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BALTIMORE, Maryland, October 12, 2016 (LifeSiteNews) — Editors of the New Atlantis, a scholarly journal “devoted to science and technology issues and their relation to social and political affairs,” are defending two authors against an onslaught of gay accusations.

A review of research studies and scientific literature on homosexuality summarized by Dr. Lawrence S. Mayer and Dr. Paul R. McHugh, entitled Sexuality and Gender: Findings from the Biological, Psychological, and Social Sciences,” has come under vehement condemnation by the pro-homosexual advocacy group, the Human Rights Campaign (HRC).

Dr. Mayer is a scholar in residence in the Department of Psychiatry and Dr. McHugh is University distinguished professor of psychiatry at the Johns Hopkins University School of Medicine.

According to its website, the Human Rights Campaign is “the largest national lesbian, gay, bisexual, transgender and queer” (LGBTQ) gay activist organization and political lobbying group in the United States, claiming 1.5 million members and a budget of $49 million annually.

In August, the New Atlantis published Mayer and McHugh's study, which “examin(ed) research from the biological, psychological, and social sciences” and concluded that “some of the most frequently heard claims about sexuality and gender are not supported by scientific evidence.”

Merely calling into question the foundations of sexual orientation rhetoric unleashed a firestorm of condemnation from leaders in the gay community. The HRC responded to the New Atlantis by publishing a criticism of the research review, characterizing Drs. Mayer and McHugh as “Anti-Trans All-Stars,” and “anti-LGBTQ” promoters seeking to “marginalize” and mock people. They accuse the conservative authors of intentional “misleading statements” and “biased interpretations.”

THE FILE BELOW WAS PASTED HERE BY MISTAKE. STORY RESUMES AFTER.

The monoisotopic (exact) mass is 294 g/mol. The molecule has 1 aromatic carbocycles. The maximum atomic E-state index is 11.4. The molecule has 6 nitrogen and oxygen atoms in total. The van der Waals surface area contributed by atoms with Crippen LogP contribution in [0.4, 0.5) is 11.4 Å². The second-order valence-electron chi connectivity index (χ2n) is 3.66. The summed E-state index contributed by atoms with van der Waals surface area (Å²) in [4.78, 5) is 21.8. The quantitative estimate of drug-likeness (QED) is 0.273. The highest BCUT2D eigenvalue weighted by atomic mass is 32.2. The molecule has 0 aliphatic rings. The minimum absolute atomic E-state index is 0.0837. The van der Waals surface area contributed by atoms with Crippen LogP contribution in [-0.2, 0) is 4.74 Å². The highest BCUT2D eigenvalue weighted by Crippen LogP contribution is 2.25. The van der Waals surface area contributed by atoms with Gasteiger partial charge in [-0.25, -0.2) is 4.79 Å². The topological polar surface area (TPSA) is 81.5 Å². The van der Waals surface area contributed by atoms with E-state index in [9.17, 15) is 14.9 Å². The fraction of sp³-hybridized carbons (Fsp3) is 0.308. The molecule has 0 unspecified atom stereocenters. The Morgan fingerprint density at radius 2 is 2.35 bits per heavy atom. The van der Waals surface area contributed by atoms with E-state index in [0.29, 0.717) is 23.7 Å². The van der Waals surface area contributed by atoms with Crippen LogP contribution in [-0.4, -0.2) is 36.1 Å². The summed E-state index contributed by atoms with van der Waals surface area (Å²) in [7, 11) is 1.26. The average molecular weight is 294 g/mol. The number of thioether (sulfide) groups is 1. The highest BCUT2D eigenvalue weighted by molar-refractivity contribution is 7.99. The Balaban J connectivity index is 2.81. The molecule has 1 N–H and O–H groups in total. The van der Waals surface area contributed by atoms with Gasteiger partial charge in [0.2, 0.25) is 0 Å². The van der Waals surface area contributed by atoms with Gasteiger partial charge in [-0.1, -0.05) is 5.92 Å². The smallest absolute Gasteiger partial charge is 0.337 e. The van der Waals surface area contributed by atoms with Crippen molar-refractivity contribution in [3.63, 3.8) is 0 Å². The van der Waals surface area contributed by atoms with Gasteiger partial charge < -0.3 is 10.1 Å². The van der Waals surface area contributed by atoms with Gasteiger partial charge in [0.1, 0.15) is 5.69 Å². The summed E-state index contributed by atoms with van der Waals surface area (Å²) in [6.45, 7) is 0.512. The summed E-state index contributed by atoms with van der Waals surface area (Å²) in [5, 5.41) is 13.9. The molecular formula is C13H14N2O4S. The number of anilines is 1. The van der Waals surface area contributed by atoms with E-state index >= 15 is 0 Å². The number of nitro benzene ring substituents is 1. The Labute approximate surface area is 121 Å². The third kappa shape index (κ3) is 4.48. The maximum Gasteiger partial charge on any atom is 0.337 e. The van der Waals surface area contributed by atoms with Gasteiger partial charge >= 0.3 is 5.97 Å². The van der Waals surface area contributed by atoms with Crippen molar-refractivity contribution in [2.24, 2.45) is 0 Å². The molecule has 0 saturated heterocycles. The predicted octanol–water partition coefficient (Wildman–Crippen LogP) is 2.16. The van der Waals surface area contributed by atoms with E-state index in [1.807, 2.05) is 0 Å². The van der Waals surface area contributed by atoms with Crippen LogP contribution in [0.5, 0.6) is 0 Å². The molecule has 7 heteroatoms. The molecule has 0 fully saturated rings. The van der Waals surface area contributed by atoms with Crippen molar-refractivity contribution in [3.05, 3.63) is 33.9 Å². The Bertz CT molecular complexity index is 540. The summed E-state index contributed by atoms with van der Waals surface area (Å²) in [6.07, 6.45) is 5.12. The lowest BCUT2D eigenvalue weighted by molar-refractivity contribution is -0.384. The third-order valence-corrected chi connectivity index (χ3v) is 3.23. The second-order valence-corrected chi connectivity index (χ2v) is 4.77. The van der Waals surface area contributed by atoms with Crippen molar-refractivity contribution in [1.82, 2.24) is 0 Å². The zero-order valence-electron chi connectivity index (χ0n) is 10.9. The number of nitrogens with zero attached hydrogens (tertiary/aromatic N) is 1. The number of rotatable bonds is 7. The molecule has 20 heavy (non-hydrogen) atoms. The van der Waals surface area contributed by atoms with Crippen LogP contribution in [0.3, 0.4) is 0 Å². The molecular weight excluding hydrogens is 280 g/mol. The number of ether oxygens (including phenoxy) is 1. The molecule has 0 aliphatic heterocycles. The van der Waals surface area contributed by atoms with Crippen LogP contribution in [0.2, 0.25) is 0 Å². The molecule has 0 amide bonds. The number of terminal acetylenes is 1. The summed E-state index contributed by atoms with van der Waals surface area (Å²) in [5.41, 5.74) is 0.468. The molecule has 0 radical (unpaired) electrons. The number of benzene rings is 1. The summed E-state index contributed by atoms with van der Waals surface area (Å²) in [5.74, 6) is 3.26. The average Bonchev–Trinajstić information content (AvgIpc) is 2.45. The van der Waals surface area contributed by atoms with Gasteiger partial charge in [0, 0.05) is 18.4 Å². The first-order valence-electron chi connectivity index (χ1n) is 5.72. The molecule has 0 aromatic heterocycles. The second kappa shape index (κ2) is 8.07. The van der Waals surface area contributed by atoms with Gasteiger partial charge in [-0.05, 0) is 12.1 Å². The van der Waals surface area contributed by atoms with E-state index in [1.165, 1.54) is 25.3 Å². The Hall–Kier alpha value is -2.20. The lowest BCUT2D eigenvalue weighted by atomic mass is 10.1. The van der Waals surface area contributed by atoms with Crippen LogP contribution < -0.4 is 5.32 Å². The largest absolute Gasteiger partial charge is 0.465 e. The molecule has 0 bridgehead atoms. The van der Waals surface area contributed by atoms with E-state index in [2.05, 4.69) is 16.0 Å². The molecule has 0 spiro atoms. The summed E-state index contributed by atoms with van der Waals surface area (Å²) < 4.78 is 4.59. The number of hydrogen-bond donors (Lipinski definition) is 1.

On Monday, the editors of the New Atlantis responded to the gay attack by delineating where the HRC got it wrong, in a special publication entitled “Lies and Bullying from the Human Rights Campaign.”

“The Human Rights Campaign repeatedly distorts our recent New Atlantis report,” the editors wrote in the brief introduction. “Most of the HRC document is an exercise in distortion.”

The editors then tackled some of the HRC's distortion. 

To the HRC accusation that the New Atlantis report “falsely implies that children are ‘encouraged to become transgender,'” the editors responded, “The report states that there is 'no evidence that all children who express gender-atypical thoughts or behavior should be encouraged to become transgender.'” Rather, the New Atlantis report cites the American Psychiatric Association’s Diagnostic and Statistical Manual of Mental Disorders, and advises physicians and family members caution in assuming that gender-non-conforming children are in fact transgender.

Ironically, the HRC accusations later include insisting — contrary to an American Psychological Association top researcher Dr. Lisa Diamond, co-editor-in-chief of the APA Handbook of Sexuality and Psychology — that “therapy can’t change sexual orientation” and gender transition for children “is a crucial step towards well-being.”

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In fact, despite HRC denials that homosexual activists encourage children to become transgender, the HRC notes with favor Dr. Benard Dreyer writing in the magazine Pediatrics that “there appears to be no harm — and possible benefit — from … parent-supported early social transitions” to the opposite sex.